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. Volume VIII Number 14 . . . . March 15, 2002
Ferdinand Porsche (1875-1952) was a well-respected car designer. He wanted to create a small car that most people would be able to afford so that they could drive on the new Autobahn. During the 1930s, he designed a rounded car that reminded people of an insect. It was called the Beetle. A company called Volkswagen, which means "people's car," was formed to produce the Beetle.
Written in mini-series format, each set of books celebrates the beauty of the featured country and the diversity of its people. Averaging 11 chapters, each of the titles includes a table of contents, a glossary and an index. Vibrant, full-colour photographs, diagrams and maps, all suitably labelled, enhance the text. In fact, in many cases, the photographs could stand on their own. The titles on Italy are so packed with photos that even the end papers and inside covers have them. Written in fairly simple language, the text is fluent and interesting. All of the series books have the same format, in layout, text font and style. Though there are some differences in the topics covered, due to the unique features, problems or contributions of the various countries, generally, the range of topics is similar. A particular strength of the series is that it portrays each country in an honest and realistic manner, flaws and all. One example is the section on Adolf Hitler and the Second World War in the Germany series.
Books on the land contain information on the physical features, climate, people, major cities, flora and fauna, natural resources, industry and transportation of each country. Major cities are also highlighted. In the titles on people, the focus is on a variety of lifestyles of the nation's inhab itants, their religion, daily life, food, schools, clothing, sports and pastimes. These volumes portray the featured countries as lands of many contrasts: rich versus poor, city life versus country life, and modern versus ancient traditions. Germany's volume takes a look at the problems caused by wars and the division of the country from 1945-1989. These topics are explained in an age-appropriate manner.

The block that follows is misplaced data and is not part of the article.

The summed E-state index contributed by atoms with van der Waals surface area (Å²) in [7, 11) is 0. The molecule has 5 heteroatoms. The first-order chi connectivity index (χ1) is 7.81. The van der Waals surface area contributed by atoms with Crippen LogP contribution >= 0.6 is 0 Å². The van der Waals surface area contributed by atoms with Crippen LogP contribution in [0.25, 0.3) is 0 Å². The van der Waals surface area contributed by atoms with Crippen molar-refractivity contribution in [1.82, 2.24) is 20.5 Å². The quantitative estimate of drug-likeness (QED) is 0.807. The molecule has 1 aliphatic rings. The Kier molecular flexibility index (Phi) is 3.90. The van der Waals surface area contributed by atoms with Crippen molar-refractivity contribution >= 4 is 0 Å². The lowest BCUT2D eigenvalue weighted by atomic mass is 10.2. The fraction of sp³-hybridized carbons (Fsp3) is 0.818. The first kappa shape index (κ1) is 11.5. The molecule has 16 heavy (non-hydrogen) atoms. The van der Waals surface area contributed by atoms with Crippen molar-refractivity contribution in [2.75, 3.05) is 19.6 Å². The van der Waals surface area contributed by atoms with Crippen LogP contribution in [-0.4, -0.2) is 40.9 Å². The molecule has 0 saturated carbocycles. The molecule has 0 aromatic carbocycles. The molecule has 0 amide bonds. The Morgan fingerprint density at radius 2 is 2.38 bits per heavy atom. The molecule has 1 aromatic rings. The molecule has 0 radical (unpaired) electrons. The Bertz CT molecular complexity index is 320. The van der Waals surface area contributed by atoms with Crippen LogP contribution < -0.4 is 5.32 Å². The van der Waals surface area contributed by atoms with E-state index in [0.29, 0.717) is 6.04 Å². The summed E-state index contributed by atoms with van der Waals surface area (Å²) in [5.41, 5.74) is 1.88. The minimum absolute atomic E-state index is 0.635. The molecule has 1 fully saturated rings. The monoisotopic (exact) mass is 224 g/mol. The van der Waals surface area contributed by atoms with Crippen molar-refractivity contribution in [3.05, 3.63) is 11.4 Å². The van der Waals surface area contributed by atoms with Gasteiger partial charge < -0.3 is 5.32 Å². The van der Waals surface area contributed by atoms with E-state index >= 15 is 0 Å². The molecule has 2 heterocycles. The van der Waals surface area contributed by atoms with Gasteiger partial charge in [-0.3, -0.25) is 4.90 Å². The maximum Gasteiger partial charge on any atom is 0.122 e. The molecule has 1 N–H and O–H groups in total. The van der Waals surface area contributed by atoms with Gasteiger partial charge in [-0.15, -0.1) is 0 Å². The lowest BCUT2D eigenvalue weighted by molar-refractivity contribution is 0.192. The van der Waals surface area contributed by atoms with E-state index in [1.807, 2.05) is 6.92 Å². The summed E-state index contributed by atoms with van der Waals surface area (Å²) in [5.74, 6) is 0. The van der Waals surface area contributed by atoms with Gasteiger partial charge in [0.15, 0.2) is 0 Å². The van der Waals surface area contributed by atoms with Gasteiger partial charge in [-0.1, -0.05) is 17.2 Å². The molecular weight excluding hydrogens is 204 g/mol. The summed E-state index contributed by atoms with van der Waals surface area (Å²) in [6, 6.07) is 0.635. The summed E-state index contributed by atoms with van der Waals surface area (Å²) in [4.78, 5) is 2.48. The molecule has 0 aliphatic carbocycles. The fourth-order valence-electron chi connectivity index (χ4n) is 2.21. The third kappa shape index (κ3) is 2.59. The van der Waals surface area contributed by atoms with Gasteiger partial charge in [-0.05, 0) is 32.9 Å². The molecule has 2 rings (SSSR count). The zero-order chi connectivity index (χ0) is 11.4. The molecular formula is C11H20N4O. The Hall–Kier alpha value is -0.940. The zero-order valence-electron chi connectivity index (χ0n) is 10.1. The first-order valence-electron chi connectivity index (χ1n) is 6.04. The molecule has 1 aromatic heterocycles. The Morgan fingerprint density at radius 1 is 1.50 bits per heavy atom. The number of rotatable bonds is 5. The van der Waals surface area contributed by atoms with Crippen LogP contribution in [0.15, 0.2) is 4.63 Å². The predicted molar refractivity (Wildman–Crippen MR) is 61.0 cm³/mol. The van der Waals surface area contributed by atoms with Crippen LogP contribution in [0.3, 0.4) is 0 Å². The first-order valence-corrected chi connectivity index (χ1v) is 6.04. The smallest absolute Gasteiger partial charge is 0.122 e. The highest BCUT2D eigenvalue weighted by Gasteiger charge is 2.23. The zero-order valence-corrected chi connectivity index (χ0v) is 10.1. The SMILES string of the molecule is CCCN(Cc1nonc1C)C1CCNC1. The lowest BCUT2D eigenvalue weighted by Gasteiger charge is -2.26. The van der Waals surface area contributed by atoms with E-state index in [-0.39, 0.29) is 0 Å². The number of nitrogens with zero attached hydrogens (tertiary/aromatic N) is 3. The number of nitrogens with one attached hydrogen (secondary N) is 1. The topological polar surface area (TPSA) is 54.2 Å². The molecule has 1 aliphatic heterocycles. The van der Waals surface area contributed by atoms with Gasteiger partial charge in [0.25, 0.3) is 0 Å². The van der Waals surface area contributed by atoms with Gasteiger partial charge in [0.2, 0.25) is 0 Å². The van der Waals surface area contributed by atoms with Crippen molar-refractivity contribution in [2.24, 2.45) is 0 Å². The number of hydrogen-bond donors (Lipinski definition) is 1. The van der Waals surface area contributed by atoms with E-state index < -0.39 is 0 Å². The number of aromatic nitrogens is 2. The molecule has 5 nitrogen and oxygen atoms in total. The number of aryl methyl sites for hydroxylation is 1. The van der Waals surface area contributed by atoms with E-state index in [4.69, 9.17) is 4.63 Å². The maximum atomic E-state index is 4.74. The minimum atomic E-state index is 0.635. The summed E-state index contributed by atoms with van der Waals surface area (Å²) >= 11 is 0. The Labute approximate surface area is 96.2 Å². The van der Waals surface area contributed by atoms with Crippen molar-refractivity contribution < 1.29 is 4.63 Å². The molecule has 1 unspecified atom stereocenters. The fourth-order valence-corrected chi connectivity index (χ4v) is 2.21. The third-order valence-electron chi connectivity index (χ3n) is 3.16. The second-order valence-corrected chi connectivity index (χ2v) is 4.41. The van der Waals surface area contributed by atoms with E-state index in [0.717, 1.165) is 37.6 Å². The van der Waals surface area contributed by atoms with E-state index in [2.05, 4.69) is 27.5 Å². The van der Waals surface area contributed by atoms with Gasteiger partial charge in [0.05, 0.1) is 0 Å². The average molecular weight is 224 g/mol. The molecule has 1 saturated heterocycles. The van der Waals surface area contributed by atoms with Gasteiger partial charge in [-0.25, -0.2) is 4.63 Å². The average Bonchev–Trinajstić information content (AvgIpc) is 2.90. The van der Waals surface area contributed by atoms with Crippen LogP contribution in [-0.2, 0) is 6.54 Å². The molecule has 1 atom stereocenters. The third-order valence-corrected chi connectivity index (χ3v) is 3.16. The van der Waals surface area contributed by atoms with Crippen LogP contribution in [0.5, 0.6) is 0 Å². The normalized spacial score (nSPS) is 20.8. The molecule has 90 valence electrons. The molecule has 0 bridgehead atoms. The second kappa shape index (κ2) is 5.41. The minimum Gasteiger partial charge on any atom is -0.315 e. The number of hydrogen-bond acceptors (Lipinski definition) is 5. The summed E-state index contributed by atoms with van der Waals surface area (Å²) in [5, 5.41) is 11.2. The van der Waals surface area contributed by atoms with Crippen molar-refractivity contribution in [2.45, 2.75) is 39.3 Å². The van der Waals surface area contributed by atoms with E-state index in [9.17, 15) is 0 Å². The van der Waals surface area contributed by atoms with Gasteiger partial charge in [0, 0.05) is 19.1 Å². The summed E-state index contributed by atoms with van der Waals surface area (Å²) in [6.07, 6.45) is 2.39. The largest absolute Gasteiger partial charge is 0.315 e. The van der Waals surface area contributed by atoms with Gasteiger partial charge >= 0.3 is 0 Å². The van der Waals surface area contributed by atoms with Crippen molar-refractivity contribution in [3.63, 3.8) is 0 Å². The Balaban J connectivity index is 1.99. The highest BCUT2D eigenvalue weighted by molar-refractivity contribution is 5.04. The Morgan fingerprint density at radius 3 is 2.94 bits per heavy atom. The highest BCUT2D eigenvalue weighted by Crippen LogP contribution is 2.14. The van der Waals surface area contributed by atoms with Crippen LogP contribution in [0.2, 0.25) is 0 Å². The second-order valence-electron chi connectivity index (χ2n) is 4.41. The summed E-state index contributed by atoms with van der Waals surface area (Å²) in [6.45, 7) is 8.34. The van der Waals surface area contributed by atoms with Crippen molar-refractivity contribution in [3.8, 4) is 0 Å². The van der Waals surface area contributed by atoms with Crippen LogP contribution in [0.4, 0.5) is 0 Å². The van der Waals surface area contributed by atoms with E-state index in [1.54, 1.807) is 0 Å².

The culture books begin with a history of the country and often include a section on famous people from ancient times to the present. Information on major religions and their holidays, traditions and celebrations serves to give readers a better understanding of the diverse cultures around the world. Equal billing is given to all of the country's people and religions. Art, music, theatre, dance, architecture and language are highlighted as well as the contributions that the people have made to global society. Both the Italians and the Germans, for example, are well-known for their contributions to automobile design while one of the things that the Italians are famous for is their fashion houses. What is most memorable about the volume on Italy is the richness of the country's culture, especially the outstanding art and architecture produced for centuries.
Kalman has successfully captured the flavour of each of the countries highlighted. An excellent series, designed to foster an understanding and appreciation of world communities. Its format will be useful to students searching for specific information. .
Gail Hamilton is a teacher-librarian at Bird's Hill School in East St. Paul, MB.
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Copyright © the Manitoba Library Association. Reproduction for personal use is permitted only if this copyright notice is maintained. Any other reproduction is prohibited without permission.